Jill Talbot’s ‘The Way We Weren’t’ Describes Single Parenting and Privation in Academia

“Money is at the forefront of my consciousness at all times,” Jill Talbot, author of the newly-released The Way We Weren’t, told me. “When you don’t have money, it dictates every choice — and you learn what you can live without.”

As we learn from The Way We Weren’t, which describes Talbot’s long journey through various academic adjunct positions throughout the country (with her young daughter Indie in tow), “living without” means going without a kitchen or a bedroom or the ability to know where you’ll be living next year.

Talbot’s journey is complicated by the fact that she is the sole provider for her daughter (Indie’s absent father is not contributing to the household, nor is he paying child support even after being ordered to do so by a judge) and that she is a recovering alcoholic. This makes her memoir difficult to read at times, because from the distance provided by the page — a distance Talbot heightens by alternating first and third person perspectives — it is easy to think “Don’t trust that man. Don’t have that drink. Don’t make those mistakes.” But mistakes don’t feel like mistakes at the time. Often, they feel like love.

I received an advance copy of The Way We Weren’t as well as the opportunity to talk to Talbot afterwards about her book and her career. Talbot has been on the academic market for 10 years and has yet to land a long-term tenure track job. “I’ve been an adjunct, been a visiting professor, been a writer in residence. My salary is always low, lower than my colleagues’, and it’s the only salary.”

Throughout Talbot’s memoir, she shares her various adjunct salaries compared to the cost of living.

Two weeks went by before I received a letter from the state regretting to inform me that I made too much money to qualify [for assistance]. With the letter still in hand, I called their offices to learn that they judged on gross, not net, and that my salary, as it were, the one that paid me for teaching three classes, and the one that was supposed to cover over $400 in daycare and food and $350 in rent (we lived in a one-bedroom apartment) was thirty dollars beyond the state limit.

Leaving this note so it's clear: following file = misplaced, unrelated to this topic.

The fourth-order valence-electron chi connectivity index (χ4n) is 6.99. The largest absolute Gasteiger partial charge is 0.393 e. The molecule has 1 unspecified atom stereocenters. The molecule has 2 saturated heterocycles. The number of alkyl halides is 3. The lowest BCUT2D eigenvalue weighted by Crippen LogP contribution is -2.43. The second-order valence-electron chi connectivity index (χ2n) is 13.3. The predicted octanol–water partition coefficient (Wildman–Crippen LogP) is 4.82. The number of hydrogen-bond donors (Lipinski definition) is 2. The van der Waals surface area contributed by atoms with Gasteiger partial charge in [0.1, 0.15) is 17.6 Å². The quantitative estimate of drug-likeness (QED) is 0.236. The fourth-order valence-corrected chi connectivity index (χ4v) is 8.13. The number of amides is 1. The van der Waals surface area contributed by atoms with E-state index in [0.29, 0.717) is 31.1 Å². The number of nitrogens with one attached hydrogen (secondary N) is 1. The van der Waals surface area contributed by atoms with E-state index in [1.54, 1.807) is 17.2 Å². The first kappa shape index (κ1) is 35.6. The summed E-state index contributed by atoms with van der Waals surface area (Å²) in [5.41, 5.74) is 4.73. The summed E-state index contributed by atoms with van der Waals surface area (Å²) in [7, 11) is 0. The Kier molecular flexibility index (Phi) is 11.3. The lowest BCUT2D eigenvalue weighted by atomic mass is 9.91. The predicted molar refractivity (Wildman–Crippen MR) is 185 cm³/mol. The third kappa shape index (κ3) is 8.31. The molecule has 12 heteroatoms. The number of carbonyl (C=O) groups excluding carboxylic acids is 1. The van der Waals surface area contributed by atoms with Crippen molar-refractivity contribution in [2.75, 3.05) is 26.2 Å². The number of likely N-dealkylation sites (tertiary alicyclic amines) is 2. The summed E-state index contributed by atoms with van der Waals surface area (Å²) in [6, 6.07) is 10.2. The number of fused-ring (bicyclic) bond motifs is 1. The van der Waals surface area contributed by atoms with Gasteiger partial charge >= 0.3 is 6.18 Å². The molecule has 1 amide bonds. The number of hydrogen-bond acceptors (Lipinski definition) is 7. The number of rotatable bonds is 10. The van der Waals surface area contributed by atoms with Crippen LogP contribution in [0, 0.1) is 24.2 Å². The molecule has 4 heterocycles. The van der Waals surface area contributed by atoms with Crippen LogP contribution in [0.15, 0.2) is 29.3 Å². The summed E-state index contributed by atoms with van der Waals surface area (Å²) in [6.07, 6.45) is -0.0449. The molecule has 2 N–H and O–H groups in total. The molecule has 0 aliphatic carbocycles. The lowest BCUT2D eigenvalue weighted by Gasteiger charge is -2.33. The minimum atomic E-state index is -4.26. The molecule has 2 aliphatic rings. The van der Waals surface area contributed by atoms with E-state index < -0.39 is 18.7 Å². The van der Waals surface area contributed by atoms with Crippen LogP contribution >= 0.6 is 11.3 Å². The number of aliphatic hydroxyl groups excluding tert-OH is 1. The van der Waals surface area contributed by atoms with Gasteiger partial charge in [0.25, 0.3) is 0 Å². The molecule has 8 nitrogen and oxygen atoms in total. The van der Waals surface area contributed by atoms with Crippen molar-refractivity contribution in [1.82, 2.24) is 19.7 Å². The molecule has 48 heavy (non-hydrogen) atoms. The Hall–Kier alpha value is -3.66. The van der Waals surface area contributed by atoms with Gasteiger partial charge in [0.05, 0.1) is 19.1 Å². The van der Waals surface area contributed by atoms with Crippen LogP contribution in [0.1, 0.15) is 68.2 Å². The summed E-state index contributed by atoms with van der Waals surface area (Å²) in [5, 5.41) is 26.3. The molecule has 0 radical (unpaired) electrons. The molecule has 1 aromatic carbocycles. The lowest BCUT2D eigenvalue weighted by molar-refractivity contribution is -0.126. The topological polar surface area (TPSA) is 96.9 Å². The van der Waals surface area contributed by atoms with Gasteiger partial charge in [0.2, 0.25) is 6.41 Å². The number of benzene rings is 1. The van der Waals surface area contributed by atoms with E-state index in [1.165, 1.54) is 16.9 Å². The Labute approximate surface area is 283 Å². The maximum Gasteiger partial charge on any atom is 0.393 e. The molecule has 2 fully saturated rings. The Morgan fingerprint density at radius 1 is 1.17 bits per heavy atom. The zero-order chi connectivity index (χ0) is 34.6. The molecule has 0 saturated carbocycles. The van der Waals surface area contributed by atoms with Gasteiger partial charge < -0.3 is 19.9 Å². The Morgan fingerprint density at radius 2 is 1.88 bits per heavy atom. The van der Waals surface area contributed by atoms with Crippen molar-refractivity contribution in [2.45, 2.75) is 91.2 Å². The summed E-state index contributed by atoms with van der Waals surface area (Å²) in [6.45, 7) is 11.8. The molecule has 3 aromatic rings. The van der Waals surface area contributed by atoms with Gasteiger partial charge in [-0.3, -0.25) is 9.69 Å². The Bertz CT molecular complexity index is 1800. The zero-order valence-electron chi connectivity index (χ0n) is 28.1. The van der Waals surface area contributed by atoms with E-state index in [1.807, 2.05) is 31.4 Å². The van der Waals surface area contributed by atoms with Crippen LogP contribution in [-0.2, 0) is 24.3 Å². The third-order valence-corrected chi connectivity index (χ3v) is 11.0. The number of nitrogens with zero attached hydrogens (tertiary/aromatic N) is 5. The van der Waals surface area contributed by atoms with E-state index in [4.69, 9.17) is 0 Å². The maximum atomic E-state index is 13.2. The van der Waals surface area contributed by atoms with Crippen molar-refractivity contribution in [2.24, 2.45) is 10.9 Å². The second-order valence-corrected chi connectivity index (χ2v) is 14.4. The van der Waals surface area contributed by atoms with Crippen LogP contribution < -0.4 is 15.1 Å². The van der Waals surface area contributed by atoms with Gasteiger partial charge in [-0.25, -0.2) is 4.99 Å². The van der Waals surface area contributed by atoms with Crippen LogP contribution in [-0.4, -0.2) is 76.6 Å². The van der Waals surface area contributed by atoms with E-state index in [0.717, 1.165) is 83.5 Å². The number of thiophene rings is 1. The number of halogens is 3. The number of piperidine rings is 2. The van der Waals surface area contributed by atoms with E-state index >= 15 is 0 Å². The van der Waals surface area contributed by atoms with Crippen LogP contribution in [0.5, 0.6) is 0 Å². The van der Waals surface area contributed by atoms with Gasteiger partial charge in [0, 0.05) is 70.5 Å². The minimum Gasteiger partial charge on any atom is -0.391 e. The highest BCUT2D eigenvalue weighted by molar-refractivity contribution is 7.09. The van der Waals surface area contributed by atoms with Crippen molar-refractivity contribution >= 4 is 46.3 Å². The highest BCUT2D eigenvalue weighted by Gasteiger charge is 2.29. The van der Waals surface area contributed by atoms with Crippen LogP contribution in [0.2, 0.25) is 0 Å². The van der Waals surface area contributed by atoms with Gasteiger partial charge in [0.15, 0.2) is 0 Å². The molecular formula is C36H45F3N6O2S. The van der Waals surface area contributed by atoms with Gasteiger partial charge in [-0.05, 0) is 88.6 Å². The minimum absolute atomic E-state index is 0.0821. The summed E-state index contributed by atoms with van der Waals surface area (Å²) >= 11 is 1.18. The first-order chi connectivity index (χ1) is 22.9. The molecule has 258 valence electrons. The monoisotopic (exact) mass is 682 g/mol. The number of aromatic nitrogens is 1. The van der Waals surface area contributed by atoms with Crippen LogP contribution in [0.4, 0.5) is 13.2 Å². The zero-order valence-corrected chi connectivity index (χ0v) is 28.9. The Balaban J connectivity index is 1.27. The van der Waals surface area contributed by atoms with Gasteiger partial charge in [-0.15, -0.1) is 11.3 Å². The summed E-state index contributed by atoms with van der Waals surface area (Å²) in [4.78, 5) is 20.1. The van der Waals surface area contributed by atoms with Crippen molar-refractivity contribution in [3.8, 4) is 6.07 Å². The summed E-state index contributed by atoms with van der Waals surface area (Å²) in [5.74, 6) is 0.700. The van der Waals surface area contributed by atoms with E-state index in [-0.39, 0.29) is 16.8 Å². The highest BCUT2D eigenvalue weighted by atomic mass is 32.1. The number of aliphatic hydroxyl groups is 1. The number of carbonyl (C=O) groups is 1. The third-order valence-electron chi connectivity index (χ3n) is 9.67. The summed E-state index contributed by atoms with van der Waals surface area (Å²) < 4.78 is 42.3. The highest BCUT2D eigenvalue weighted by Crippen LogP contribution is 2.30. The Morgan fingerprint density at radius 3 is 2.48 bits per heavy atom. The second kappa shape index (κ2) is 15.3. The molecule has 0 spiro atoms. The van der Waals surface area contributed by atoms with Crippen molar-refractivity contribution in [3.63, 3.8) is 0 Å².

This is while Talbot is teaching at Boise State and earning $1,200 a month (or roughly $400 per class, per month).

“Every time I get paid,” Talbot said, “and pay the things we have to pay, we just hold our breath for two weeks.” She told me that even now she and her daughter live “with what we need and nothing more.”

When I asked Talbot if she had any advice to share for Billfold readers considering a career in academia, she laughed for a very long time and then asked me to quote her as “laughing for a very long time.”

“If teaching is really what you want to do, then you need courage, patience, and fortitude,” she told me. Talbot also advised would-be academics to prepare for a “private struggle.” This year, Talbot’s private struggle includes trying to find a way to stay in the same place for the next four years; her daughter will be entering high school, and Talbot would like to provide her with four years of stability.

The Way We Weren’t reads in many ways like a cautionary tale about life itself. Life will hurt you. Life will make bad decisions look like good options. Life might mean sleeping on the floor of a basement apartment and counting the days until you get out.

But life is also a daughter’s smile and a friend’s kitchen and hope. Talbot and Indie, throughout the book, never lose hope. And there, with the grace of god, go we all.

Editor’s note: We received a clarification request; the quote “If teaching is really what you want to do, then you need courage, patience, and fortitude” refers to the academic job market, not to teaching itself.

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